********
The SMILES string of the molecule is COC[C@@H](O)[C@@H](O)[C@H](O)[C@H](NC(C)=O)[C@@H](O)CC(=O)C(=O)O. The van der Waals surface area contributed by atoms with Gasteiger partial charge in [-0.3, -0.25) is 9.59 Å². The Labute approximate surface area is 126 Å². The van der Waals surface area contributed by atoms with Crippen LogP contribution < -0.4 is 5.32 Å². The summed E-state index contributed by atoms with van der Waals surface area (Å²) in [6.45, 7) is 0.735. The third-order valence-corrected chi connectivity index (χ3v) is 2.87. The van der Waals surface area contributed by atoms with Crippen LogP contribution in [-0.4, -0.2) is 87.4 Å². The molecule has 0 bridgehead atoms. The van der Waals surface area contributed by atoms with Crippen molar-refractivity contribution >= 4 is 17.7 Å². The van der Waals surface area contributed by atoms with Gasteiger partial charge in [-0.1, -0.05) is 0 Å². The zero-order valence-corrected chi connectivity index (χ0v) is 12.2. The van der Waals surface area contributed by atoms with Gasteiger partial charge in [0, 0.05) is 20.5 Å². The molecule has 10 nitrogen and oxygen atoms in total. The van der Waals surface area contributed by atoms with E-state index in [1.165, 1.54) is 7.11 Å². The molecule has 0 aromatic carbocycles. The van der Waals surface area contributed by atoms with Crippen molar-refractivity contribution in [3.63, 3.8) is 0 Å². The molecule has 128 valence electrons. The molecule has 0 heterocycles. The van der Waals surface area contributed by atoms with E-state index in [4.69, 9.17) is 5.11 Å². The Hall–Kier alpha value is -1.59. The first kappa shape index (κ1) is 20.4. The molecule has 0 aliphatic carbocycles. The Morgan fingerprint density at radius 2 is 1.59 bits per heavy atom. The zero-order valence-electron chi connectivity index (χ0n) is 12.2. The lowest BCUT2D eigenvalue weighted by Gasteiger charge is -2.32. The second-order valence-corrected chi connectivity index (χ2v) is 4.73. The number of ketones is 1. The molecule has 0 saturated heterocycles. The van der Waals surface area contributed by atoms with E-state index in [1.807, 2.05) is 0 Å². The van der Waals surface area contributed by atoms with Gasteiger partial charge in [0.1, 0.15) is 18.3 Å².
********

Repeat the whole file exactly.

The SMILES string of the molecule is COC[C@@H](O)[C@@H](O)[C@H](O)[C@H](NC(C)=O)[C@@H](O)CC(=O)C(=O)O. The van der Waals surface area contributed by atoms with Gasteiger partial charge in [-0.3, -0.25) is 9.59 Å². The Labute approximate surface area is 126 Å². The van der Waals surface area contributed by atoms with Crippen LogP contribution < -0.4 is 5.32 Å². The summed E-state index contributed by atoms with van der Waals surface area (Å²) in [6.45, 7) is 0.735. The third-order valence-corrected chi connectivity index (χ3v) is 2.87. The van der Waals surface area contributed by atoms with Crippen LogP contribution in [-0.4, -0.2) is 87.4 Å². The molecule has 0 bridgehead atoms. The van der Waals surface area contributed by atoms with Crippen molar-refractivity contribution >= 4 is 17.7 Å². The van der Waals surface area contributed by atoms with Gasteiger partial charge in [-0.1, -0.05) is 0 Å². The zero-order valence-corrected chi connectivity index (χ0v) is 12.2. The van der Waals surface area contributed by atoms with Gasteiger partial charge in [0, 0.05) is 20.5 Å². The molecule has 10 nitrogen and oxygen atoms in total. The van der Waals surface area contributed by atoms with E-state index in [1.165, 1.54) is 7.11 Å². The molecule has 0 aromatic carbocycles. The van der Waals surface area contributed by atoms with Crippen molar-refractivity contribution in [3.63, 3.8) is 0 Å². The molecule has 128 valence electrons. The molecule has 0 heterocycles. The van der Waals surface area contributed by atoms with E-state index in [4.69, 9.17) is 5.11 Å². The Hall–Kier alpha value is -1.59. The first kappa shape index (κ1) is 20.4. The molecule has 0 aliphatic carbocycles. The Morgan fingerprint density at radius 2 is 1.59 bits per heavy atom. The zero-order valence-electron chi connectivity index (χ0n) is 12.2. The lowest BCUT2D eigenvalue weighted by Gasteiger charge is -2.32. The second-order valence-corrected chi connectivity index (χ2v) is 4.73. The number of ketones is 1. The molecule has 0 saturated heterocycles. The van der Waals surface area contributed by atoms with E-state index in [1.807, 2.05) is 0 Å². The van der Waals surface area contributed by atoms with Gasteiger partial charge in [0.1, 0.15) is 18.3 Å².